Poems about The Power of Voice

When one experiences childhood sexual abuse they simultaneously have their voice taken away—they are threatened, they are groomed, they are forced into a world that is out of balance and they are forced to find ways to make sense of something that does not make sense, the finding of one’s true voice is nothing short of heroic—it is the culmination of the heroines journey. finding the words to say… my voice… my voice being heard… my voice being believed… controlling the narrative…

A Single Word

A single Word

Dub poetry
Spoken word
Beat poetry
Slam poetry

Transformative poetry

Poetry pure poetry
Open heart

dissolves the chains
that once were viewed as unbreakable
invites me to see
that it is me
that is unbreakable

poetry has the power
to overturn those imposed sentences
pain, torment, shame,
and
all the other shadows that linger
outside our form

to be heard
to be scene
we are the ones
uncovering shrouds

how do I have to be
in order
for you to be free

when words
become poems

doors open
pathways surface
connections
create a choir
heard round the world

So here we are
Together

Weaving quilts
made of words
So strong that they float

Gentle
Through past
Lighting this very moment

Shining on…
Our future

Author Statement

This poem comes from reading the poems that are finding their way to this site. And, in reading the poems, I find connections with people I have never met, and in those connections lives strength, spirit, the awareness that together we are on a journey of authentic social transformation. What a gift we are all creating together.
With profound gratitude.
Arthur Lockhart
Toronto, Canada

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A. Lockhart, Canada
 · 
April 11, 2023

Dirty Daddy

How can I ever forget the two shitty times we spent together?
I did what I was told to do. Why did you make me feel so dirty?

I was told to meet you and I did. Back at your apartment, you made me strip
You took my underwear and you told me to follow you to the bedroom
You told me you liked to be watched as you stripped…slowly
I was scared. All I could think about was my underwear. I only had 3 pairs.
Why did he take them? He is so big. They won’t fit.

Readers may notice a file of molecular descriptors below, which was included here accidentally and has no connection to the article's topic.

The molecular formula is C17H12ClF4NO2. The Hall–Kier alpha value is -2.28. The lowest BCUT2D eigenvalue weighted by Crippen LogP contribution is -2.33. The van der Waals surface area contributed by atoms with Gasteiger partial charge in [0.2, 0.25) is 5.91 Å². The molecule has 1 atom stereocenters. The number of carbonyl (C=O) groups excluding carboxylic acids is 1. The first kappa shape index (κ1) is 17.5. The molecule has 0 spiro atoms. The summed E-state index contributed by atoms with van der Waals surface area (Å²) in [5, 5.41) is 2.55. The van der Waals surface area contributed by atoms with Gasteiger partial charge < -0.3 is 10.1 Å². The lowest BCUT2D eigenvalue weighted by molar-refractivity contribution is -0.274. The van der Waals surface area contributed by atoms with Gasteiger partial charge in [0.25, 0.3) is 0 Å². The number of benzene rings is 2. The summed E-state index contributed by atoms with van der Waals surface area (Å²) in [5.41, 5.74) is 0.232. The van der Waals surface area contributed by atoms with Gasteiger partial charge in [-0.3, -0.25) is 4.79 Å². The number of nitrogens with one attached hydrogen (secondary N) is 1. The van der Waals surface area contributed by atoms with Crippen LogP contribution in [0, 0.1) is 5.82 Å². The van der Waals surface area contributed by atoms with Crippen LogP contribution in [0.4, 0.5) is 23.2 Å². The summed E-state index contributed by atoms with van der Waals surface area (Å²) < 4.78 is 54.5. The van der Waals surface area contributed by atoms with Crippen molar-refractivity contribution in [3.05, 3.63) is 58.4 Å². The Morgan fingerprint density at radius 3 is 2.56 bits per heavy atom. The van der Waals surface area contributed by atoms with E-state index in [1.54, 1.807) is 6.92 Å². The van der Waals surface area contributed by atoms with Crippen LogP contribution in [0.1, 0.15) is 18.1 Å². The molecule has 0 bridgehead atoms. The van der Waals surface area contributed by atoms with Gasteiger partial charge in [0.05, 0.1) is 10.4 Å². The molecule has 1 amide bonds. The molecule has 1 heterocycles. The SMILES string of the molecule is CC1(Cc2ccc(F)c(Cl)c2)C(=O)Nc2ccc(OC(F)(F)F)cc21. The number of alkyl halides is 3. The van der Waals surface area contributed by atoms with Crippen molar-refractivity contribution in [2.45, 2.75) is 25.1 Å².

Once naked, you wanted me to watch you put on my underwear
You stretched the leg openings, and they didn’t go all the way up
Ungh…Ungh…you made sounds, then to my surprise, you shit in my undies
The whole time, you watched me. I didn’t move. I don’t understand.
Am I doing what he wants?

You took off the undies, dropped the turd in the toilet, and made me put the underwear back on. We got dressed and you gave me a ride home (actually, a block away from home).

I run upstairs and changed and washed in the sink as best as I could.
Bath time was once a week…Sundays. I had to wait until all my siblings were bathed, then I got their same dirty bath water. But I was home, and I felt clean.

Mom found my soiled undies and thought I had an “accident”. She told me that next time, please put the undies in clean water in the toilet to soak. Swish around the undies and do your best to clean them. She did her best to scrub them, but for the next few years I had a permanent pair of slightly coloured undies with a dark secret.

The next time I was told to meet you, I was instantly scared. I had no idea what you were about to do. Back at your place, naked, you decided that you wanted to have some fun:
- Me on my back, raise my legs in the air, then suck my own cock
- You are holding my legs, leaning against my back…watching
- Time passes, then you introduce me to “dirty licking” (I had to lick your dirty smelly bum hole, while you licked mine…I think I was hairless and clean)
- While squatted over me, you told me to open my mouth as big as I could. I could only see your back. Your ass over my mouth. You took a shit
- I panicked. I remember a tear rolling down from my left eye. I was doing what I was told…my mouth was still open. I tried not to breath. It smelled. I coughed and turned my head and threw up.
- You were mad. You pushed my face in your shit and my vomit.